Sparked by the spectacular return of Twin Peaks, interest and enthusiasm for the man Mel Brooks described as “Jimmy Stewart from Mars” has reached new heights in recent weeks. Following on from several one-off Lynch-based events in Manchester, Jon Nguyen’s new documentary, David Lynch: The Art Life reaches cinema screens on the crest of this renewed wave of affection for the director behind Mulholland Drive and Blue Velvet.
The film is part of a recent trend of recent feature-length documentaries valorising great filmmakers. Recently, Jake Paltrow and Noah Baumbach’s De Palma sat down with the legendary Brian De Palma for an in-depth dissection of his work and critic Kent Jones plundered the archives and invited his friends to bring the conversations of Alfred Hitchcock and Francois Truffaut to the big screen. Robert Altman, Woody Allen and even Nicolas Winding Refn have also been given similar treatment in the past few years.
David Lynch, though, is notoriously reticent when it comes to opening up about his films. Predictably, this proves something of a problem when it comes to constructing a feature-length interview with a filmmaker. Nguyen dances around the problem, focusing on Lynch’s early years and his approach to what the director calls “the art life”. Fans will enjoy watching Lynch potter around his studio as he paints and crafts his mixed-media canvases – images of which are used here as a sort of visual padding. Unfortunately, die-hards will have already heard versions of most of the stories he repeats for the camera.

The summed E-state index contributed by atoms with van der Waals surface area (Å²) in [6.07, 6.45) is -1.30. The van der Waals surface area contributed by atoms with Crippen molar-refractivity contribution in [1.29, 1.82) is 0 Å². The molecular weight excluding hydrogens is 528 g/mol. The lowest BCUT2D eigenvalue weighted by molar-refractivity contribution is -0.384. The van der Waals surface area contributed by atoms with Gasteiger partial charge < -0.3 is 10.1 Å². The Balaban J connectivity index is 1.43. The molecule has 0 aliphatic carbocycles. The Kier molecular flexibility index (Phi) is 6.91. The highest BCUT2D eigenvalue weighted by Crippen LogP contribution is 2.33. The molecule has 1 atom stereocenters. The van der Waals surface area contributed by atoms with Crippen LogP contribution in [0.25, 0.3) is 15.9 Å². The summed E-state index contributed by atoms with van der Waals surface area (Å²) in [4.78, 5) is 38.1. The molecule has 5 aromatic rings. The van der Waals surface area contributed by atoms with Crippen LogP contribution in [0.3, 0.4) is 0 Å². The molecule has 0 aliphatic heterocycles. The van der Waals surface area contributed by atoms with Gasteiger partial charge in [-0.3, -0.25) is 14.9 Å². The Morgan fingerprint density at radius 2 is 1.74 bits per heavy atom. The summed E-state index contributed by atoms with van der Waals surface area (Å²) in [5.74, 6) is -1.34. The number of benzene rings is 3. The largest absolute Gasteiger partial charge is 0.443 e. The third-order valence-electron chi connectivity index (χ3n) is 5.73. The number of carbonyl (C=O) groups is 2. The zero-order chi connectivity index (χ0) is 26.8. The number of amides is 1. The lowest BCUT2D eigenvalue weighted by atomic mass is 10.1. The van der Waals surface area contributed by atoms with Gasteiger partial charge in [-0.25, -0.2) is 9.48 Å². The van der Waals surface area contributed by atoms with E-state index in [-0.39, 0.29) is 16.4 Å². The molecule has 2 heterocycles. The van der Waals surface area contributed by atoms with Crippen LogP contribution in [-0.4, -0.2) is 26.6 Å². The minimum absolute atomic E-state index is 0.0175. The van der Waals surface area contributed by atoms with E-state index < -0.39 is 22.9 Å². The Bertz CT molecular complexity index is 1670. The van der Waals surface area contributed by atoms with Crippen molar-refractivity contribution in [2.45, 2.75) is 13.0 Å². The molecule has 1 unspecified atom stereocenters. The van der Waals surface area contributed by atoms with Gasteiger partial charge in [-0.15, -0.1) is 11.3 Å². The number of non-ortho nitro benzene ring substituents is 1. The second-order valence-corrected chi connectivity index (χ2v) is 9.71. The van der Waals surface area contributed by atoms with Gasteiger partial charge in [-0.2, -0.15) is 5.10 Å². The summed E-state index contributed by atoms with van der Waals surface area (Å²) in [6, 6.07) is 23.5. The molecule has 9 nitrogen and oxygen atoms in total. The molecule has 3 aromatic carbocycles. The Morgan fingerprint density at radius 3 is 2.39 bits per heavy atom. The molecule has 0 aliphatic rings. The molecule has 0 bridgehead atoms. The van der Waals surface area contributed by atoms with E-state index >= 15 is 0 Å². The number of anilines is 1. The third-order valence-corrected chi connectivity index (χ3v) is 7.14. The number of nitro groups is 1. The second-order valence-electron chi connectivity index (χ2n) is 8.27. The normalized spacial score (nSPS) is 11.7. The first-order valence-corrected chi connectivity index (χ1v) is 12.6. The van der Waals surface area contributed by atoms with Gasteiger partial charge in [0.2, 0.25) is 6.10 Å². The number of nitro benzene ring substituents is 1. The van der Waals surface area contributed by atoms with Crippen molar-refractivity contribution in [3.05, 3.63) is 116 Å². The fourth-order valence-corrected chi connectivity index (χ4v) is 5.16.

The Art Life suffers due to the basic fact that the charm, mystery and sheer strangeness of David Lynch are ultimately far better articulated in his films – which are more revealing and personal than any interview could hope to be. Not that the doc isn’t studded with some belting anecdotes. There will always be something to recommend about a film which sees the normally soft-spoken Lynch recount (with a bellow) the time he was challenged walking out of a concert:
“Nobody walks out on Bob Dylan!”
“I walk out on Bob Dylan! Now get the fuck outta here!”